79

Academics sure do drink a lot of coffee---but do they drink any more coffee than other professionals? According to Wikipedia, 150 million Americans adults drink coffee daily (out of about 240 million total), a rate of more than 60%. So if most adults drink coffee in America, it's entirely unsurprising that academics are like most other adults and that ...


78

I’m afraid you are misinformed. Professors (including in STEM) are ordinary humans and are entitled to the same set of feelings, emotions and lifestyle choices as other people are accorded by the rest of society. They certainly might suffer from loneliness, and deal with it in the same way that any other person might. But what you wrote about “Any ...


78

I think the reason is simply that a lot of people go into academia with the, often unrealistic, goal of becoming a professor. No matter the circumstances, if you don't get to the point where you want to be, well, you can call it a failure, can't you? This is aggravated by the pyramid structure of academia, where there are fewer positions available for every ...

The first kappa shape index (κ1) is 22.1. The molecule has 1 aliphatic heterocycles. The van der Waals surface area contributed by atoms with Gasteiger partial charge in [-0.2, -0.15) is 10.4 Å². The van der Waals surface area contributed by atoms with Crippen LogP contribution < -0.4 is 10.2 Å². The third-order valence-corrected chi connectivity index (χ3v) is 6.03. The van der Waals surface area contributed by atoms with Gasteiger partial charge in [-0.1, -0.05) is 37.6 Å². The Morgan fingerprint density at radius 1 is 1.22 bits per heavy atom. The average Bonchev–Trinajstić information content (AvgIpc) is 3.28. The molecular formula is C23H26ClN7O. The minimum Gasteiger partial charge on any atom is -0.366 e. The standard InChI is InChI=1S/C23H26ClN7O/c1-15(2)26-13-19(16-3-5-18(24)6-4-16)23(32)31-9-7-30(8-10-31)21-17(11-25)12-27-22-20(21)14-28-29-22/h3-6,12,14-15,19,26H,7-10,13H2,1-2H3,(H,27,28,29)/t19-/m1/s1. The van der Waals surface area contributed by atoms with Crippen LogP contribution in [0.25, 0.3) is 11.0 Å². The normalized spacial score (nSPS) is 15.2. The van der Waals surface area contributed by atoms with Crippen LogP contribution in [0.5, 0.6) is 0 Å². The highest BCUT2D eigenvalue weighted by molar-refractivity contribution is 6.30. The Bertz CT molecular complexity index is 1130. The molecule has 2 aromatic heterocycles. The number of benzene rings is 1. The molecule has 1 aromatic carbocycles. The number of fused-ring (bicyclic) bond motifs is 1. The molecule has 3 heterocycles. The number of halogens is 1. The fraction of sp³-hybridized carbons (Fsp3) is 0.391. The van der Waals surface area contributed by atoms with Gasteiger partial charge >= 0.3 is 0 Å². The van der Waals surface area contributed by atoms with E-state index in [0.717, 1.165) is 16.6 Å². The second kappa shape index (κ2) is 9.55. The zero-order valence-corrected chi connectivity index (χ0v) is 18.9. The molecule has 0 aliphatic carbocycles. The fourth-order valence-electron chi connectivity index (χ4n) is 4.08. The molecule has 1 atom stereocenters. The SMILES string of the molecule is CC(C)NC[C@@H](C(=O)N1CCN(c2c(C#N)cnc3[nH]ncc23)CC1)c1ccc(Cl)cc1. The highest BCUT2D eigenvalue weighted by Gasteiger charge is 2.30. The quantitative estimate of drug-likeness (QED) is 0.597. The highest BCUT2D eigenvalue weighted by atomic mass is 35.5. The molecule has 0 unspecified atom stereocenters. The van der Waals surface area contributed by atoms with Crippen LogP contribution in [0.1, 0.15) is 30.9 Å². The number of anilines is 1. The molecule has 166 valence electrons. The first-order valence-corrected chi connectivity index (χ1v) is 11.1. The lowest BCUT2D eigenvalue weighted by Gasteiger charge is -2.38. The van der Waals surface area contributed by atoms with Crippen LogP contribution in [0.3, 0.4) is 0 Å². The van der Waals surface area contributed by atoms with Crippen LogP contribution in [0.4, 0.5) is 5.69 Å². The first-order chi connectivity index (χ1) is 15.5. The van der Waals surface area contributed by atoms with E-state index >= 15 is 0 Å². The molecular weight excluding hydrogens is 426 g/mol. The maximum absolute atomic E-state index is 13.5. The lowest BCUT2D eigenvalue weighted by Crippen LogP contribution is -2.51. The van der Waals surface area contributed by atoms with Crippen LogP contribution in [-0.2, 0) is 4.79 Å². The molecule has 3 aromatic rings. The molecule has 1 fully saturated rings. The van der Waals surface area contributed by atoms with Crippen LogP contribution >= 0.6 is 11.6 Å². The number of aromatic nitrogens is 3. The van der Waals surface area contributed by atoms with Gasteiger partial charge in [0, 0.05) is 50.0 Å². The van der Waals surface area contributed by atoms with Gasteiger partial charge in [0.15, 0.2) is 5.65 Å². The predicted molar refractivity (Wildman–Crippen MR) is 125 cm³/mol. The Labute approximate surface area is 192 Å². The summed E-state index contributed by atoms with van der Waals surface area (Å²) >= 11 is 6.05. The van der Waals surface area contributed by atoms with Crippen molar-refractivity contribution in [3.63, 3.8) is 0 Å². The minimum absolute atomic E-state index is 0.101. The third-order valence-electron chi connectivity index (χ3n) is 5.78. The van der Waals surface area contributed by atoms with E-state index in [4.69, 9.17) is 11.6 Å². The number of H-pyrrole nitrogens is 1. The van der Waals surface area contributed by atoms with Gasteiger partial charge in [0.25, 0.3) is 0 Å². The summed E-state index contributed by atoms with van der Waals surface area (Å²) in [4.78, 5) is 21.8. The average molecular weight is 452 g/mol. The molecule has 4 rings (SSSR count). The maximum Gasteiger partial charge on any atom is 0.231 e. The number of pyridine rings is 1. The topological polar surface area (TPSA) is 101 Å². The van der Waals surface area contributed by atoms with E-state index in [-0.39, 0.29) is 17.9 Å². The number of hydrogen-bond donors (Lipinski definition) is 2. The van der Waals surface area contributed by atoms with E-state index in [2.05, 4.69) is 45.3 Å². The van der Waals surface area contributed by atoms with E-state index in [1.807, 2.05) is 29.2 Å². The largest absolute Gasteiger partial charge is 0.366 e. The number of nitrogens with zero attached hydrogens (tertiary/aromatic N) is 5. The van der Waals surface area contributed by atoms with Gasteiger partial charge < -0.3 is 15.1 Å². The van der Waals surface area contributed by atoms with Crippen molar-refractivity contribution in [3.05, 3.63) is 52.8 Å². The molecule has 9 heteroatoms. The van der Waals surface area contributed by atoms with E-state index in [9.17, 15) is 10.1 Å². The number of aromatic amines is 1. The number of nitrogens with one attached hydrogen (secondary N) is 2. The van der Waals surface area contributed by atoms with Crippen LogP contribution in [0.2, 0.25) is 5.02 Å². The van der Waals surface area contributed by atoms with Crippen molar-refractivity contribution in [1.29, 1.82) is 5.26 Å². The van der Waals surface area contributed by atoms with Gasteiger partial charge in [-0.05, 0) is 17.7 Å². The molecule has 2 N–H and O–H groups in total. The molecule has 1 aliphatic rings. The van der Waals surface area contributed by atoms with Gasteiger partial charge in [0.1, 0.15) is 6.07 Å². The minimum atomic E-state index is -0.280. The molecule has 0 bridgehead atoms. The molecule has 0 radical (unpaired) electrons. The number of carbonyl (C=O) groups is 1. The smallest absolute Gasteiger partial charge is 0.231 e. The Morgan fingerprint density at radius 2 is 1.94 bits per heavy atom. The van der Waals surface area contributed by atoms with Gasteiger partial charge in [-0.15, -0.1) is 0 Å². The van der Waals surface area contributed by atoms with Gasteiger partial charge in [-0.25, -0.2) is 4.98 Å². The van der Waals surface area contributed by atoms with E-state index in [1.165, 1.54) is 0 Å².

72

This information came from a tweet I shared to express my excitement for finishing my PhD and, in the process, increase by 1 the number of underrepresented minorities in the US with a doctoral degree. I did not expect for this tweet to get the attention it has, but I'm glad it's opened the doors for more in-depth discussions about diversity and ...


72

Ignore the crank. Unless you are in some location where you are required by law to respond to communications (I remember reading here about one country where it was indeed the case that it was required to answer emails as part of "open records" laws), you are under no obligation to waste your time on a crank's musings. If it amuses you to respond, feel ...